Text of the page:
I know there are circumstances outside of your control. Things happen in life.
But there are things you can do today to prepare for a rainy day. You can set aside 10% of your income. You can store up some extra food. You can seek out services that might come in handy down the line. Just because they aren’t needed today doesn’t mean they won’t be needed down the line.
Right habits don’t start tomorrow. They start today. So, even if you are in a crisis, make it your priority to adopt a long-term mindset. Speculate on what could happen and plan for it. Even if you don’t have all the steps figured out, you will be better prepared for the day something unexpected happens.
In developing a music career, I’ve really found it helpful to adopt an ownership mindset.
Another way of talking about this is taking an entrepreneurial mindset to your music career.
The employee mindset, which is what most people have, is this – it’s all about working for money and other people.
Trying to get a record contract is really the key example. It’s all about trying to work your way up the music artist pyramid so you can ultimately be the employee of a label. So, the label dictates the terms and tells you how you should do your work.
It certainly appears to be the best job available to artists, but with 360 deals, which typically take a cut of everything you make as an artist, and other types of contracts that don’t put the artist first, it isn’t always the most attractive option.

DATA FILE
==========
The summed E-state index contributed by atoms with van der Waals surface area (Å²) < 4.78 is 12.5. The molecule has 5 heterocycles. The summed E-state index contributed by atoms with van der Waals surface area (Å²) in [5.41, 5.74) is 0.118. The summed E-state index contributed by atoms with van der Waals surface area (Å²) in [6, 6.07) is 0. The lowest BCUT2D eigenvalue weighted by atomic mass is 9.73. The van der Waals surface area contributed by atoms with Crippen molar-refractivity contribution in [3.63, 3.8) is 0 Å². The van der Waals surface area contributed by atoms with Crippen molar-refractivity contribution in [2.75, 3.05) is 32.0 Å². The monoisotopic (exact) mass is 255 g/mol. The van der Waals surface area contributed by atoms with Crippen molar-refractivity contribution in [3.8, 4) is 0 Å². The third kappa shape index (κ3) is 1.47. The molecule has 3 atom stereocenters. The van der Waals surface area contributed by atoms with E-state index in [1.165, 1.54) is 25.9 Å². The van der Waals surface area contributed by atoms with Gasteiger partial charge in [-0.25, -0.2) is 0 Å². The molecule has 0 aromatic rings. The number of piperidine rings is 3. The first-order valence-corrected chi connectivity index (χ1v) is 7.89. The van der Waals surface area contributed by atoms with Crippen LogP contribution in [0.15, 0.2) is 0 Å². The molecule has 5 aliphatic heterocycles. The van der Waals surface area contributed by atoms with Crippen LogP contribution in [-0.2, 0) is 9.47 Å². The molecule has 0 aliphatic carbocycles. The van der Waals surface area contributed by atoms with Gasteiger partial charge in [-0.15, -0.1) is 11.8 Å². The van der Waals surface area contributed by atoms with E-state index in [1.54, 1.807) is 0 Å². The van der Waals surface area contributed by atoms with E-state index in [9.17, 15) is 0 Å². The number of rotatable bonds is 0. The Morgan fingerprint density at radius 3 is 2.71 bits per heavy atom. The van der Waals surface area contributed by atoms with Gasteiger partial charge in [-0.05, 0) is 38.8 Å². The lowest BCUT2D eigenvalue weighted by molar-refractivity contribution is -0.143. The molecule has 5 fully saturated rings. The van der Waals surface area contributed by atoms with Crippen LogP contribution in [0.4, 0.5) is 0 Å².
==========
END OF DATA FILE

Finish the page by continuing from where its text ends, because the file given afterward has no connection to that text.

Now, I’m not down on record labels. They do a lot of things well, including marketing and distribution, even if they are fully a decade or two behind the times on things like digital marketing.
The point is that there are other ways of getting what you want in music. And by the time you’ve reached your goals, you’ll be in a position of power to choose what you want – whether it’s to continue as an independent artist, or to sign a contract with a label. Because staying independent might start to look more attractive by the time labels start courting you.
Labels aren’t very fond of signing bands and artists these days, though, so let’s just keep that in mind. Basically, the most desirable jobs in music as an artist aren’t easy to get.
An entrepreneurial mindset, on the other hand, is all about having money and other people work for you. And while it might seem a little intimidating, and sometimes an abstract concept, the truth is you’re doing some of this already, just that you need to be more deliberate in applying it in every part of your career.
For instance, if you’re distributing your music digitally, then you’re already having your money work for you.
You can have people and money work for you in a lot of other ways, too, whether it’s getting your fans to pre-save your new release, putting money into advertising, or having someone post to social media on your behalf.
In my current team, I’ve had team members write articles, create graphical banners, run our ad campaigns and more. It’s quite exhilarating when you’re working with people who have expertise or skills in areas you don’t.
A lot of artists don’t have an ownership mindset, so they end up blaming the lack of their success on a lot of external factors, whether it’s labels, managers, audiences, or the fact that bassist Mike was projectile vomiting on Tuesday.